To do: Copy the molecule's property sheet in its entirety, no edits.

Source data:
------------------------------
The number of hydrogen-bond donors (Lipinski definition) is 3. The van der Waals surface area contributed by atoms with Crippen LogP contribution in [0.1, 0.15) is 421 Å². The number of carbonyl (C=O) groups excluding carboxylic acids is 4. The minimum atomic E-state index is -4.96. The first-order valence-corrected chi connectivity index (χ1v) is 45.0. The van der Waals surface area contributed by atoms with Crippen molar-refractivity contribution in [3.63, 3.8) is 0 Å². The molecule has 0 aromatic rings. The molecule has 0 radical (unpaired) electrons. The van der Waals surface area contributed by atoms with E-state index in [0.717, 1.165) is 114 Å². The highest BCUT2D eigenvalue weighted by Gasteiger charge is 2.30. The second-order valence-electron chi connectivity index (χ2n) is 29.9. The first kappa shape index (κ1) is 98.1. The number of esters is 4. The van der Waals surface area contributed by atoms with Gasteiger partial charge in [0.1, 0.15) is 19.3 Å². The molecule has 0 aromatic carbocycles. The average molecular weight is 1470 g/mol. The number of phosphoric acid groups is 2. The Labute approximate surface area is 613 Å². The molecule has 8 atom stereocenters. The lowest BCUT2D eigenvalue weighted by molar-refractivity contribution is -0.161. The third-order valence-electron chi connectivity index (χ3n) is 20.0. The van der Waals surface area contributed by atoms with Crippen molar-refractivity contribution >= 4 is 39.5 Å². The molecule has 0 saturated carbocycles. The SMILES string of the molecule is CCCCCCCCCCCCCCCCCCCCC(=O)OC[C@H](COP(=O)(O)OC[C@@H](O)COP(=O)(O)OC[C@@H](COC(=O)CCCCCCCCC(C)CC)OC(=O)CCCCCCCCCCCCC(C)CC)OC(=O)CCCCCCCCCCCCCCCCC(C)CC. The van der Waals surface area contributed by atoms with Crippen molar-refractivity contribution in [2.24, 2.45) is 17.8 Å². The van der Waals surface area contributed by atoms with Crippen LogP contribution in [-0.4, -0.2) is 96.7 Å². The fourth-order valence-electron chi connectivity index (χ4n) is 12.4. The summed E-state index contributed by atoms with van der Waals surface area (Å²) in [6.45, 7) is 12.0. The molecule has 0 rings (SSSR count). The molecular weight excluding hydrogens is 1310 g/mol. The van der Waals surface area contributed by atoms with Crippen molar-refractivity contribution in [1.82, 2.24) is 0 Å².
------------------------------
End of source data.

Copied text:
The number of hydrogen-bond donors (Lipinski definition) is 3. The van der Waals surface area contributed by atoms with Crippen LogP contribution in [0.1, 0.15) is 421 Å². The number of carbonyl (C=O) groups excluding carboxylic acids is 4. The minimum atomic E-state index is -4.96. The first-order valence-corrected chi connectivity index (χ1v) is 45.0. The van der Waals surface area contributed by atoms with Crippen molar-refractivity contribution in [3.63, 3.8) is 0 Å². The molecule has 0 aromatic rings. The molecule has 0 radical (unpaired) electrons. The van der Waals surface area contributed by atoms with E-state index in [0.717, 1.165) is 114 Å². The highest BCUT2D eigenvalue weighted by Gasteiger charge is 2.30. The second-order valence-electron chi connectivity index (χ2n) is 29.9. The first kappa shape index (κ1) is 98.1. The number of esters is 4. The van der Waals surface area contributed by atoms with Gasteiger partial charge in [0.1, 0.15) is 19.3 Å². The molecule has 0 aromatic carbocycles. The average molecular weight is 1470 g/mol. The number of phosphoric acid groups is 2. The Labute approximate surface area is 613 Å². The molecule has 8 atom stereocenters. The lowest BCUT2D eigenvalue weighted by molar-refractivity contribution is -0.161. The third-order valence-electron chi connectivity index (χ3n) is 20.0. The van der Waals surface area contributed by atoms with Crippen molar-refractivity contribution >= 4 is 39.5 Å². The molecule has 0 saturated carbocycles. The SMILES string of the molecule is CCCCCCCCCCCCCCCCCCCCC(=O)OC[C@H](COP(=O)(O)OC[C@@H](O)COP(=O)(O)OC[C@@H](COC(=O)CCCCCCCCC(C)CC)OC(=O)CCCCCCCCCCCCC(C)CC)OC(=O)CCCCCCCCCCCCCCCCC(C)CC. The van der Waals surface area contributed by atoms with Crippen molar-refractivity contribution in [2.24, 2.45) is 17.8 Å². The van der Waals surface area contributed by atoms with Crippen LogP contribution in [-0.4, -0.2) is 96.7 Å². The fourth-order valence-electron chi connectivity index (χ4n) is 12.4. The summed E-state index contributed by atoms with van der Waals surface area (Å²) in [6.45, 7) is 12.0. The molecule has 0 rings (SSSR count). The molecular weight excluding hydrogens is 1310 g/mol. The van der Waals surface area contributed by atoms with Crippen molar-refractivity contribution in [1.82, 2.24) is 0 Å².